Feeds

McDonalds ponders in-store 3D printing for Happy Meal toys

Would you like to supersize that molten plastic? (the toy, not the cheeseburger)

3 Big data security analytics techniques

McDonalds is considering whether 3D printers could be used in its stores to produce the pocket-sized toys which are a key part of their Happy Meals.

The burger corp’s UK IT director, Mark Fabes, said he was looking at potential applications of 3d printing – and one was whether it could be used to produce the toys which are bundled in McDonalds’ Happy Meals.

Countless families have had their enjoyment of a nutritious McD’s ruined because they turned up the week that the starring character in that season's kiddie-sized blockbuster had been replaced by an earnest but boring supporting character as the toy of choice.

Being able to cook up Monsters Inc’s Sully to order could be an even bigger draw for many families than the ability to order a cheeseburger without semi-raw diced onion or a wafer of pickle.

However, before you pile down to your nearest branch, it’s worth pointing out that this is not even a pilot. Fabes was speaking on a panel on emerging technologies at a Fujitsu customer event in Munich. McDonalds has no current plans to explore 3D printing technology further.

“It's just a thought,” said Fabes, told El Reg.

He said apart from cost considerations, there was the issue of whether plastic smelting machines were appropriate for use in food outlets.

Right now there are few names in 3D printing that will be familiar to mainstream tech buyers. However, Meg Whitman told a conference recently that HP was considering an entry into the market.

Fabes said any move by McDonalds would have to be alongside a serious tech supplier: “It’s got to be a big partner in terms of robustness.” ®

SANS - Survey on application security programs

More from The Register

next story
Leaked pics show EMBIGGENED iPhone 6 screen
Fat-fingered fanbois rejoice over Chinternet snaps
Oh no, Joe: WinPhone users already griping over 8.1 mega-update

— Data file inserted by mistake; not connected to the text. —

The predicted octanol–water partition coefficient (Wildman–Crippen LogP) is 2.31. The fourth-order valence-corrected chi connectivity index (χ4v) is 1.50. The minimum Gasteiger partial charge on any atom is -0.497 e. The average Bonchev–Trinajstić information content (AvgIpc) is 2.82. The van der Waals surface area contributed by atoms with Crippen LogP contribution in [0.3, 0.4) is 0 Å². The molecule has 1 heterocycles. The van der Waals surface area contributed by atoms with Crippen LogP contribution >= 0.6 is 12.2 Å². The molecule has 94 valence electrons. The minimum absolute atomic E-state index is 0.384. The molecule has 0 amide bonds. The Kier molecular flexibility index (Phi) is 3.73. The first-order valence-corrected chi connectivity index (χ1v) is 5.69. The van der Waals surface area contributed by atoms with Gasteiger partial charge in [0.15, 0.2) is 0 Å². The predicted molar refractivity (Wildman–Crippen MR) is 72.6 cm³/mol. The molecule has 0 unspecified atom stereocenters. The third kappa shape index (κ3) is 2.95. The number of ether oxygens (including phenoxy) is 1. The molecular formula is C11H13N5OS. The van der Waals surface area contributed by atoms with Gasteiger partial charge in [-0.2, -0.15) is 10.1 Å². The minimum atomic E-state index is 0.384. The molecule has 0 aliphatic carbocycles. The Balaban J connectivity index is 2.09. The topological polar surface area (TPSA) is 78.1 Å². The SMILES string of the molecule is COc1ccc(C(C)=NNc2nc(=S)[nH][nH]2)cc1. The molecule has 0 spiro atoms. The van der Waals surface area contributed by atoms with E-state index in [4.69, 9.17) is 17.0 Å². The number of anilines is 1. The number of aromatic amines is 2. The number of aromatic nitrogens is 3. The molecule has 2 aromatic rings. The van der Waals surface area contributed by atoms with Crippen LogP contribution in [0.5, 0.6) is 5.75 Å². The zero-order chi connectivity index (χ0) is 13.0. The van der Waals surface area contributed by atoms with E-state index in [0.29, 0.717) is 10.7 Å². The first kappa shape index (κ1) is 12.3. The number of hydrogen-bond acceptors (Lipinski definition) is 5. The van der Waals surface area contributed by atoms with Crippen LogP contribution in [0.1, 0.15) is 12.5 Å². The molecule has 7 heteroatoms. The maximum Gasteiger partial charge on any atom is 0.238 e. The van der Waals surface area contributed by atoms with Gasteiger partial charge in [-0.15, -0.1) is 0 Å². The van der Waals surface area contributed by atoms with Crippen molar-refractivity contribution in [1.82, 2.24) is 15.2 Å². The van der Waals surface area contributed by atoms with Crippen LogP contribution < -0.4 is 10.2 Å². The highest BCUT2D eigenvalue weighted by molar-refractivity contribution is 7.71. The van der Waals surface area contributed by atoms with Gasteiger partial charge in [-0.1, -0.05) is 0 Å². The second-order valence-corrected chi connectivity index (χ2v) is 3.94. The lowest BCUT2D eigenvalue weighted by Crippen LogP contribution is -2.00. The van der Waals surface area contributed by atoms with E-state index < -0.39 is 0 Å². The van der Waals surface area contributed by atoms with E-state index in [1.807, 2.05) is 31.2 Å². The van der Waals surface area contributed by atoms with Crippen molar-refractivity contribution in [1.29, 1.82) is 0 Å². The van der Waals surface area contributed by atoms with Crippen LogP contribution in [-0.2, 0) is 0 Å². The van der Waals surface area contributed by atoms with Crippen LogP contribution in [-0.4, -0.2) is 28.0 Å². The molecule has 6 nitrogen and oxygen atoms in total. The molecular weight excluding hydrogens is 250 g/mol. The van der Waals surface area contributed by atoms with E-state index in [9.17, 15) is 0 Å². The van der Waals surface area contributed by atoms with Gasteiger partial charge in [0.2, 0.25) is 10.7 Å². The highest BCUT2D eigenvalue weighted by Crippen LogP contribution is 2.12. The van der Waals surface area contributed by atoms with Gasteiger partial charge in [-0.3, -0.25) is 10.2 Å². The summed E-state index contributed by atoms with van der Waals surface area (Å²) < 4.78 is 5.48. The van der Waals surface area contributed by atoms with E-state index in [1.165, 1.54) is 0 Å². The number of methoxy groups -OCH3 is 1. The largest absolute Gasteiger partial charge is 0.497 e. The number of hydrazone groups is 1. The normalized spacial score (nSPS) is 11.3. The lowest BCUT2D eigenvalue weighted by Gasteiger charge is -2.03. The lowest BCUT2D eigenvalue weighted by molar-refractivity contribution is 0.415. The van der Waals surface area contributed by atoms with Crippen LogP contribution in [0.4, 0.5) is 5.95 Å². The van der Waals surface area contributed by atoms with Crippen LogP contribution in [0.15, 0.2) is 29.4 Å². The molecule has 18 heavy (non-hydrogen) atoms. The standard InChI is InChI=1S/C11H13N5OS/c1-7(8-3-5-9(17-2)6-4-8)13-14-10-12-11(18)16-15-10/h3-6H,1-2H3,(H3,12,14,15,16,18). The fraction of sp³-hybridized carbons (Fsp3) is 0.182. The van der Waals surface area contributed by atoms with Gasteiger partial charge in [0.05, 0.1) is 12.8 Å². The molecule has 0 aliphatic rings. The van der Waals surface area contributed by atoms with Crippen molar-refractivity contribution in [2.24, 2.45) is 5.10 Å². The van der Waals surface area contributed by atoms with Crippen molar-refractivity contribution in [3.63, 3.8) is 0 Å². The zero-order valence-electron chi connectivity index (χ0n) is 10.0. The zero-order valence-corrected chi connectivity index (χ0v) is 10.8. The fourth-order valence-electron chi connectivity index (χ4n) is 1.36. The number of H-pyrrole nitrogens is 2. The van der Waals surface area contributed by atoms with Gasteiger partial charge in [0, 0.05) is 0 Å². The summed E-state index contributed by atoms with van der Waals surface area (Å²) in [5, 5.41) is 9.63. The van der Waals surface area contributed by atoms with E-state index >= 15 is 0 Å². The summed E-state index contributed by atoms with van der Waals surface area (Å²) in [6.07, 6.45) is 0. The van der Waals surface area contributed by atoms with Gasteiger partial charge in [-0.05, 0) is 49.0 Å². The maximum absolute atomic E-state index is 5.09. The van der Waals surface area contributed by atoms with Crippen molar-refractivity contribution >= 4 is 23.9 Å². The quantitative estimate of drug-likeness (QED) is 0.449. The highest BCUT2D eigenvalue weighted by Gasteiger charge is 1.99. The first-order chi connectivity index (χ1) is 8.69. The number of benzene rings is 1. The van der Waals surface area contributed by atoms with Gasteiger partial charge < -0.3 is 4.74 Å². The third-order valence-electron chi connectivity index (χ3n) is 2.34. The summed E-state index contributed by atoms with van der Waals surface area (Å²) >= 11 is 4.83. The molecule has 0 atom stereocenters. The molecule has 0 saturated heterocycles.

Hang on. Which bit of Developer Preview don't you understand?
Microsoft lobs pre-release Windows Phone 8.1 at devs who dare
App makers can load it before anyone else, but if they do they're stuck with it
True optical zoom coming to HTC smartphone cameras
Time to ditch that heavy DSLR? Maybe in a year, year and a half
Rounded corners? Pah! Amazon's '3D phone has eye-tracking tech'
Now THAT'S what we call a proper new feature
Feast your PUNY eyes on highest resolution phone display EVER
Too much pixel dust for your strained eyeballs to handle
Zucker punched: Google gobbles Facebook-wooed Titan Aerospace
Up, up and away in my beautiful balloon flying broadband-bot
Leaked photos may indicate slimmer next-generation iPad
Will iPad Air evolve into iPad Helium?
US mobile firms cave on kill switch, agree to install anti-theft code
Slow and kludgy rollout will protect corporate profits
prev story

Whitepapers

SANS - Survey on application security programs
In this whitepaper learn about the state of application security programs and practices of 488 surveyed respondents, and discover how mature and effective these programs are.
Combat fraud and increase customer satisfaction
Based on their experience using HP ArcSight Enterprise Security Manager for IT security operations, Finansbank moved to HP ArcSight ESM for fraud management.
The benefits of software based PBX
Why you should break free from your proprietary PBX and how to leverage your existing server hardware.
Top three mobile application threats
Learn about three of the top mobile application security threats facing businesses today and recommendations on how to mitigate the risk.
3 Big data security analytics techniques
Applying these Big Data security analytics techniques can help you make your business safer by detecting attacks early, before significant damage is done.